Over the last few weeks, an intense controversy has raged in Virginia, where Republicans have introduced a bill that requires -- among other things -- that women undergo an ultrasound prior to getting an abortion. The pro-abortion lobby has hysterically opposed the legislation (does their opposition ever take any other form?), going so far as to compare it to forcible rape. Their point, to be charitable, is based on the fact that one form of ultrasound involves a more invasive probe than the over-the-abdomen method many people associate with the practice. The usual crowd of media dupes have carried water for the extremists, parroting various interations of the "mandatory ultrasounds = rape" talking point. The problem? It's thoroughly bogus. Commentary's Alana Goodman has emerged as a one-woman debunking machine:
The complaints are the ultrasounds are needlessly invasive, not medically necessary, and would be forced on women seeking abortions, even if they don’t want them. This criticism misses one crucial point: Planned Parenthood policy already requires ultrasounds before abortion procedures. “That’s just the medical standard,” said Adrienne Schreiber, an official at Planned Parenthood’s Washington, D.C., regional office. “To confirm the gestational age of the pregnancy, before any procedure is done, you do an ultrasound.”
According to Schreiber, Planned Parenthood does require women to give signed consent for abortion procedures, including the ultrasound. But if the women won’t consent to the ultrasound, the abortion cannot take place, according to the group’s national standards. “...If she’s uncomfortable with a transvaginal ultrasound, then she’s not going to be comfortable with an equally invasive abortion procedure,” Schreiber told me.
So the outrageously invasive rape-like affront to "women's rights" is actually Planned Parenthood's standard medical practice. Subsequent reporting has established that the nation's largest abortion provider already requires ultrasounds for 99 percent of the abortions it performs. Therefore, according to the Virginia law's shrillest critics, Planned Parenthood routinely "rapes" women. Ms. Schreiber's quote above also begs the question: If an ultrasound is tantamount to rape, how might these people describe the surgical abortion itself? It's an absurd argument that bears no resemblence to medical reality. So if the loaded invocations of "rape" don't apply, why are they being made? What changes to current practice does the Virginia bill seek to accomplish? Based on my reading, I see three significant changes:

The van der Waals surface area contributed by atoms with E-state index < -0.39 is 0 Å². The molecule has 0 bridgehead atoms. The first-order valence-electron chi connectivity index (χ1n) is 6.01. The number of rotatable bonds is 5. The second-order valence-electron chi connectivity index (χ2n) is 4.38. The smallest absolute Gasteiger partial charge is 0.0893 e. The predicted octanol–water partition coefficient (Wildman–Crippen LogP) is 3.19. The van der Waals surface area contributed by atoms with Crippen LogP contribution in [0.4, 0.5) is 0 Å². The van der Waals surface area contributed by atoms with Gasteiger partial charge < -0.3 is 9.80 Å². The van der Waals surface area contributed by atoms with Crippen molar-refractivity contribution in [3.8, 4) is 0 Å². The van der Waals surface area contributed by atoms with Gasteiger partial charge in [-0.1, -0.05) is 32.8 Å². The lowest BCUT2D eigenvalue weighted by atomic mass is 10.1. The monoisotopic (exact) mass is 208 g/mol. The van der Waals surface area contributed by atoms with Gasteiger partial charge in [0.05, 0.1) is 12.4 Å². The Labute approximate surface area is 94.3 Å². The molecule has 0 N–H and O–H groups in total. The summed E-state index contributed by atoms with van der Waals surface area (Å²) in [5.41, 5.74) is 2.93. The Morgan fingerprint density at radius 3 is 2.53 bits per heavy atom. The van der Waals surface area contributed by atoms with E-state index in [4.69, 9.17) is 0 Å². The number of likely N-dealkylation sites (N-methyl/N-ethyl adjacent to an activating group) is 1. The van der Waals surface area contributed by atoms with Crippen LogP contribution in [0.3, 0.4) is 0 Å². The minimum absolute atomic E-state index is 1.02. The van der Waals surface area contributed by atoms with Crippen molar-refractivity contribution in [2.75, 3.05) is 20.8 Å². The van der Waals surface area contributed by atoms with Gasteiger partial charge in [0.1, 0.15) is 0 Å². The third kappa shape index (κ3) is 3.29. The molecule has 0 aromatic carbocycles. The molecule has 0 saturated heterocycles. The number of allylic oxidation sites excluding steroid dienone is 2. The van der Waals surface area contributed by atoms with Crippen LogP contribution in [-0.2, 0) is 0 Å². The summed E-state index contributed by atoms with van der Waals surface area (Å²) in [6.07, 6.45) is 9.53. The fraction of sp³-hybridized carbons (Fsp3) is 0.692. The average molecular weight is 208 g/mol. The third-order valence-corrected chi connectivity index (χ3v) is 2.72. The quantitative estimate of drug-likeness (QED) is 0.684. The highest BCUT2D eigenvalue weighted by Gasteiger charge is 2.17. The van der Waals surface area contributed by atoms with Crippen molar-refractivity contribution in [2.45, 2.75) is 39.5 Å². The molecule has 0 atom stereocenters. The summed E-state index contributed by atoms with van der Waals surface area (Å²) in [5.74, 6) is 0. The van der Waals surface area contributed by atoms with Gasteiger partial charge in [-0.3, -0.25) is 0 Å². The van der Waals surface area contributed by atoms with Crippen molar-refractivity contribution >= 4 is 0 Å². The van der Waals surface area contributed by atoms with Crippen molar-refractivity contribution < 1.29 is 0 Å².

(1) The law would codify widely-accepted medical procedures and require abortion providers to obtain the woman's informed consent (the definition of which entails several common-sense elements -- see Section C) prior to performing an abortion.
(2) It would mandate that after the ultrasound or sonogram, a copy of the image of the unborn child be included in the patient's medical file, and require the doctor to offer to review the file with the woman.
(3) Abortion providers would be obligated to observe a 24-hour waiting period between the informed consent phase of the process and the abortion procedure.
All three of the items above provide women with important information about their choice (which some abortion providers have a history of withholding), and a reasonable period of time to think it through, based on said information. Abortion supporters like to call themselves "pro-choice," and sometimes the label fits. The repulsive truth, however, is that hardcore "pro-choice" activists are really pro-abortion. If a woman sees a photograph of the child whose heartbeat she is considering snuffing out, she might reconsider her choice -- especially if she's given one day to process the gravity of the her decision. Pro-abortion extremists are threatened by this possibility, so they scream "rape," lie, obfuscate, and accuse their opponents of extremism. Unfortunately, their theatrics are often effective. In this case, they prompted Virginia Governor Bob McDonnell to request changes to the legislative language. That hardly represents a defeat, but it shows that a relentless campaign of misinformation can force even well-intentioned politicians to abandon reason and make meaningless concessions based on narrative, not science or facts.